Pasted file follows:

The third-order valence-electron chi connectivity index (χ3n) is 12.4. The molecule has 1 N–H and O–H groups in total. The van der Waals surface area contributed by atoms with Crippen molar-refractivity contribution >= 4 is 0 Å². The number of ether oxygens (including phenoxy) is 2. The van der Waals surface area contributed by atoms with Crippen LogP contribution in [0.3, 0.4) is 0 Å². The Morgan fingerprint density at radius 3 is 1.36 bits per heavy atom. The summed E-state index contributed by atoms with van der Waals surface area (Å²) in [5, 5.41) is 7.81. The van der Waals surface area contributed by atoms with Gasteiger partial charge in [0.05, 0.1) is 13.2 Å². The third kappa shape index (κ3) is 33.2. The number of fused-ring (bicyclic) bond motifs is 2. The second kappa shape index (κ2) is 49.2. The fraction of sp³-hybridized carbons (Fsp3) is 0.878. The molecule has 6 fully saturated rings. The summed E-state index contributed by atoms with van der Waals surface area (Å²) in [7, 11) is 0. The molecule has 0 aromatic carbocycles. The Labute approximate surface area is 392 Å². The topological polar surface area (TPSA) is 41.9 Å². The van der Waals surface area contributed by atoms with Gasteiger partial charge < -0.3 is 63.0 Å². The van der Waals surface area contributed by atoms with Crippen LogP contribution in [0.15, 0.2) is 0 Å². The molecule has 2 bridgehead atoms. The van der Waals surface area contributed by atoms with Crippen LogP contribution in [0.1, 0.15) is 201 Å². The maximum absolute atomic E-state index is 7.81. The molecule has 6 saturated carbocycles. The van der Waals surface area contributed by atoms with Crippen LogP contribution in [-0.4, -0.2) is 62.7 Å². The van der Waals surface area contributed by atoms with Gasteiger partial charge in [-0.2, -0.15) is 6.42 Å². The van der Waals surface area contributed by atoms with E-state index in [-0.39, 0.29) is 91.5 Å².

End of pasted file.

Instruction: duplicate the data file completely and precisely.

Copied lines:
The third-order valence-electron chi connectivity index (χ3n) is 12.4. The molecule has 1 N–H and O–H groups in total. The van der Waals surface area contributed by atoms with Crippen molar-refractivity contribution >= 4 is 0 Å². The number of ether oxygens (including phenoxy) is 2. The van der Waals surface area contributed by atoms with Crippen LogP contribution in [0.3, 0.4) is 0 Å². The Morgan fingerprint density at radius 3 is 1.36 bits per heavy atom. The summed E-state index contributed by atoms with van der Waals surface area (Å²) in [5, 5.41) is 7.81. The van der Waals surface area contributed by atoms with Gasteiger partial charge in [0.05, 0.1) is 13.2 Å². The third kappa shape index (κ3) is 33.2. The number of fused-ring (bicyclic) bond motifs is 2. The second kappa shape index (κ2) is 49.2. The fraction of sp³-hybridized carbons (Fsp3) is 0.878. The molecule has 6 fully saturated rings. The summed E-state index contributed by atoms with van der Waals surface area (Å²) in [7, 11) is 0. The molecule has 0 aromatic carbocycles. The Labute approximate surface area is 392 Å². The topological polar surface area (TPSA) is 41.9 Å². The van der Waals surface area contributed by atoms with Gasteiger partial charge < -0.3 is 63.0 Å². The van der Waals surface area contributed by atoms with Crippen LogP contribution in [0.15, 0.2) is 0 Å². The molecule has 2 bridgehead atoms. The van der Waals surface area contributed by atoms with Crippen LogP contribution in [0.1, 0.15) is 201 Å². The maximum absolute atomic E-state index is 7.81. The molecule has 6 saturated carbocycles. The van der Waals surface area contributed by atoms with Crippen LogP contribution in [-0.4, -0.2) is 62.7 Å². The van der Waals surface area contributed by atoms with Gasteiger partial charge in [-0.2, -0.15) is 6.42 Å². The van der Waals surface area contributed by atoms with E-state index in [-0.39, 0.29) is 91.5 Å².